To close this thought with what I discussed yesterday… If our actions speak louder than our words, then I wonder what your actions are trying to say about your life questions and choices?

I just want those close to me to know, “I’m listening.”

No Such Thing as a Dumb Question

We’ve heard this from teachers, often…

Questions“There’s no such thing as a dumb question, except for the question not asked.”

While this is a true statement on many levels, here are some things to consider.

Some questions are better asked in private, rather than in public. Other questions need to be approached at a time that answers can be given. Reporters and lawyers may ask questions with the hope of surprising an answer that can make an article popular, or the trial exciting. But most of us are not reporters! Nor lawyers!

Even Jesus faced this! One group saw the failure of another group with their quest to challenge Jesus, they swooped in trying to test him with their own question.

But when the Pharisees heard that He had silenced the Sadducees, they gathered together. Then one of them, a lawyer, asked Him a question, testing Him, and saying, “Teacher, which is the great commandment in the law?” (Matthew 22:34-36 NKJV)

He could have given them an answer they thought they wanted to hear, but this is not the way of Jesus. No. He gives them something deeper and broader than they had ever thought! He linked two great truths together!

Jesus said unto him, Thou shalt love the Lord thy God with all thy heart, and with all thy soul, and with all thy mind. This is the first and great commandment. And the second is like unto it, Thou shalt love thy neighbour as thyself. On these two commandments hang all the law and the prophets. (Matthew 22:37-40 KJV)

Perhaps we should consider learning some etiquette about asking good, no, let’s say better…wait, by not just make them the best questions! Let’s glean from St Jerome and think about how this applies to questions we would like to ask.

“Good, better, best. Never let it rest. ‘Til your good is better and your better is best.” ~St. Jerome

Add to that, we are judged by our questions! Ask a simple question, expect a simple answer. Ask a complex question, and with some thought I could probably give you a series of simple answers! Or simply obfuscate your question with extraneous information that will simply confuse the original question!

But one more thought. The age and maturity of the person will scope out the type of question that should be allowed… Okay? So… Ask away… I will not be judged by my answers!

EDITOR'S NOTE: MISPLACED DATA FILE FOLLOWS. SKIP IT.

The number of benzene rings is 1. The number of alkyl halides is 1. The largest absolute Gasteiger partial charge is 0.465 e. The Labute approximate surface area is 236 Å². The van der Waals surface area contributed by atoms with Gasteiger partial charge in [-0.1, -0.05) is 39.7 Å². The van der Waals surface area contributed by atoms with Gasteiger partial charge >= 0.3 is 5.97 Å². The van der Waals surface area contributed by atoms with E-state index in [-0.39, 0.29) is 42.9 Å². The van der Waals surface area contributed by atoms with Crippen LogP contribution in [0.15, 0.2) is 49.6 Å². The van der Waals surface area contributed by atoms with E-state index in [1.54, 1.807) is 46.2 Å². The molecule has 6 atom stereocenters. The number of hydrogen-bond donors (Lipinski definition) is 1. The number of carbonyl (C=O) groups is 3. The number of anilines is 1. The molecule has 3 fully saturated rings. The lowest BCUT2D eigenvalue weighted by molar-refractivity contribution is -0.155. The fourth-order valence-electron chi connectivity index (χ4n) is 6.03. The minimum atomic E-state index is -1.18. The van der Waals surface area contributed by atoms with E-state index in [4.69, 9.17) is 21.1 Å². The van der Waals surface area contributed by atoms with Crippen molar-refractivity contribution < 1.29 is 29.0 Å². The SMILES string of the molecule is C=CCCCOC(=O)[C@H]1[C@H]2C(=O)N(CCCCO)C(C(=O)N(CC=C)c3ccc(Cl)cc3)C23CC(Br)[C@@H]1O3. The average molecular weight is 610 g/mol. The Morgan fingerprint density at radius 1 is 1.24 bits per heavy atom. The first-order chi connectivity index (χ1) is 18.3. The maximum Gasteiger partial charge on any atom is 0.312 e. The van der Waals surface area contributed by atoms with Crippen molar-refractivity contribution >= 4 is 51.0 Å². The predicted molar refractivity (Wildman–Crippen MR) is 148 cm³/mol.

• “Judge a man by his questions rather than his answers.” ~Voltaire
  • “My fellow Americans, ask not what your country can do for you, ask what you can do for your country.” ~JFK

 

 

 

The Law of Asking

How do we get Answers to our Questions…

QuestionsI know kids often have no compulsion about asking impossible questions! “Why” seems to be their favorite word. You can fill in the blank after the word and probably remember what kids of younger years ask.

Often, as adults, we ask questions improperly and just like little kids we struggle with understanding the answers we get.

You ask and do not receive, because you ask amiss, that you may spend it on your pleasures. (James 4:3 NKJV)

Have you ever asked questions that had no answers? Or perhaps the answers you received did not compute! Perhaps the biggest problem is learning the proper way of approaching the questions process so as to receive answers. There is a surprise to this that you will find at the bottom of this post.

“Ask, and it will be given to you; seek, and you will find; knock, and it will be opened to you.” (Matthew 7:7 NKJV)

The words  of Christ come around the conclusion of what has been commonly called “The Sermon on the Mount.” Contained within the chapters of Matthew (5-7) are words, perhaps from a compilation of a multitude of teaching points, or even one fateful day of utterances.

Regardless, we can see the plan of the words of Jesus in this structure. He lays the foundation of what we are supposed to be like with something we’ve titled “be-attitudes.”

  • Character (Mat 5:3, Mat 5:4, Mat 5:6, Mat 5:8)
  • Conduct (Mat 5:5, Mat 5:7, Mat 5:9)
  • Influence (Mat 5:10-16)

Then Jesus gives some New Kingdom laws. (Mat 5:17—7:27)

  1. Demonstration of the beatitudes (Mat 5:17-20)
  2. The law of anger (Mat 5:21-26)
  3. The law of purity (Mat 5:27-30)
  4. The law of fidelity (Mat 5:31-37)
  5. The law of flexibility (Mat 5:38-42)
  6. The law of impartiality (Mat 5:43-48)
  7. The law of pure motives (Mat 6:1-18)
  8. The law of liberality (Mat 6:19-22)
  9. The law of reduced interests (Mat 6:24-34)
  10. The law of tolerance (Mat 7:1-5)
  11. The law of spiritual truth (Mat 7:6)
  12. The law of the Father’s wisdom (Mat 7:7-12)
  13. The law of re-relating (Mat 7:13-14)
  14. The law of roots and fruits (Mat 7:15-20)
  15. The law of obedience (Mat 7:21-23)
  16. The law of building codes (Mat 7:24-27)